A lot has changed since I graduated over a year ago. I’ve been at three different companies, two as an intern, and my first full-time job since leaving school. I could produce quite a list of all the things that have transpired over the year, but I’ll save that for another post. This post has more to do with one observation I’ve made since joining the workforce.
Most, if not all, of my friends who graduated in May of 2009 now have full-time jobs. The positions span a wide variety of industries, sectors and departments, but one common denominator holds true: they’re all entry-level. Being entry-level has many implications, not the least of them being what this post is about: we’ve all acquired and adopted a new language.
The day-to-day business jargon that can get border-line ridiculous is now bleeding over into our every-day lives. Here’s what I mean:
Was: “I’ll send him another e-mail to ask him again.”
Now is: “I’ll shoot him a note to follow-up/circle-back/touch-base/tie-off.”
Was: “What do you mean, dude?”
Now is: “Can you add some color to that?” or “Can you provide some context for clarification?”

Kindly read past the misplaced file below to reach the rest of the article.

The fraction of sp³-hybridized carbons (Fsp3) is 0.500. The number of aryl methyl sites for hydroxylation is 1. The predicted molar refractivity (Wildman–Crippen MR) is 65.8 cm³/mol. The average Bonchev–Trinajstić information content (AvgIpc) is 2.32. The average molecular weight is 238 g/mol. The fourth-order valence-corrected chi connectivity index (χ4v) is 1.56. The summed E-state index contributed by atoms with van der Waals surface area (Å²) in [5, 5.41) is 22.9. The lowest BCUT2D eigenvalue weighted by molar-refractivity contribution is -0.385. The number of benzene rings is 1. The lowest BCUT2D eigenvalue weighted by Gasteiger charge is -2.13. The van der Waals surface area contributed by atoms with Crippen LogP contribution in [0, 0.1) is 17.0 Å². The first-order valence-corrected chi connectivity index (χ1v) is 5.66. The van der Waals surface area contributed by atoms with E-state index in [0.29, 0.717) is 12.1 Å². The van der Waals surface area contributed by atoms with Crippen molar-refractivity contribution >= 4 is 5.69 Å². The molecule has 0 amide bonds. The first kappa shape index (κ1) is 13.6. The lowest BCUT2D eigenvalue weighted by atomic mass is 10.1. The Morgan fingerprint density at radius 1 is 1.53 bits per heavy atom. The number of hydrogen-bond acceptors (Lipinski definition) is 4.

Was: “We just don’t see eye-to-eye.”Now is: “We’re not in sync/on the same page/singing the same tune.”
Was: “Peace out.”
Now is: “Kind regards.”
The list goes on.
I’ve noticed that business-related terminology like ‘efficiency’ and ‘productivity’ are now in more of our day-to-day conversations. I catch myself adding “-ize” to the end of words, creating terms that don’t actually exist. Operationalize is not English. All this 3-syllable diction is now permanently embedded in our vocabulary: effective, productive, efficient, proficient, transparent, concurrent, in tangent, blah-blah-blah, blee-blee-blee, bloo-bloo-bloo…
Before you know it I’ll be ‘having a 1-on-1’ with a friend at happy hour in order to ‘touch base’ on an ‘action item’ that needs ‘following-up’ in ‘order to ensure alignment.’ AKA: Meeting a buddy for a drink to talk about that thing.